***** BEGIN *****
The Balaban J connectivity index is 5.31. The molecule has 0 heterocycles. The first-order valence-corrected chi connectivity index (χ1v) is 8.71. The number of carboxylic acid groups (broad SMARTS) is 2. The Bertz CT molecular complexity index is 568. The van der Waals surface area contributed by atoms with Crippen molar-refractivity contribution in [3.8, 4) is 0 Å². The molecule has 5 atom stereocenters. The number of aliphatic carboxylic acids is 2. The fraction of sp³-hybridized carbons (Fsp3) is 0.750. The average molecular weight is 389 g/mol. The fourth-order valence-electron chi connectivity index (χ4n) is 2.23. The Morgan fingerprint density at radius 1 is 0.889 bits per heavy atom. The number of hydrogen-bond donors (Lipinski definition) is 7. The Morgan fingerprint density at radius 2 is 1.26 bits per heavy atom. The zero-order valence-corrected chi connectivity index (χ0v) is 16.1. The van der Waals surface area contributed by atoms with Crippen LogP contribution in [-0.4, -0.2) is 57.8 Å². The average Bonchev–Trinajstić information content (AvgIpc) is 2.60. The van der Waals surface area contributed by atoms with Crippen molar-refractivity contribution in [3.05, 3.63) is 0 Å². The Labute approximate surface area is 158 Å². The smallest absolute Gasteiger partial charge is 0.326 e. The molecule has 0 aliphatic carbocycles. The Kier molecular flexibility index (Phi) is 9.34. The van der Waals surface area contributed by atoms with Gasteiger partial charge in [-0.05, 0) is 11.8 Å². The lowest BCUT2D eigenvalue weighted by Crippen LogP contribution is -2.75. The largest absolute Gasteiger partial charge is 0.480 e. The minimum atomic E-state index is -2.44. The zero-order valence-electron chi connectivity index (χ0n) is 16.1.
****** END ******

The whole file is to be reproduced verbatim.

The Balaban J connectivity index is 5.31. The molecule has 0 heterocycles. The first-order valence-corrected chi connectivity index (χ1v) is 8.71. The number of carboxylic acid groups (broad SMARTS) is 2. The Bertz CT molecular complexity index is 568. The van der Waals surface area contributed by atoms with Crippen molar-refractivity contribution in [3.8, 4) is 0 Å². The molecule has 5 atom stereocenters. The number of aliphatic carboxylic acids is 2. The fraction of sp³-hybridized carbons (Fsp3) is 0.750. The average molecular weight is 389 g/mol. The fourth-order valence-electron chi connectivity index (χ4n) is 2.23. The Morgan fingerprint density at radius 1 is 0.889 bits per heavy atom. The number of hydrogen-bond donors (Lipinski definition) is 7. The Morgan fingerprint density at radius 2 is 1.26 bits per heavy atom. The zero-order valence-corrected chi connectivity index (χ0v) is 16.1. The van der Waals surface area contributed by atoms with Crippen LogP contribution in [-0.4, -0.2) is 57.8 Å². The average Bonchev–Trinajstić information content (AvgIpc) is 2.60. The van der Waals surface area contributed by atoms with Crippen molar-refractivity contribution in [3.05, 3.63) is 0 Å². The Labute approximate surface area is 158 Å². The smallest absolute Gasteiger partial charge is 0.326 e. The molecule has 0 aliphatic carbocycles. The Kier molecular flexibility index (Phi) is 9.34. The van der Waals surface area contributed by atoms with Gasteiger partial charge in [-0.05, 0) is 11.8 Å². The lowest BCUT2D eigenvalue weighted by Crippen LogP contribution is -2.75. The largest absolute Gasteiger partial charge is 0.480 e. The minimum atomic E-state index is -2.44. The zero-order valence-electron chi connectivity index (χ0n) is 16.1.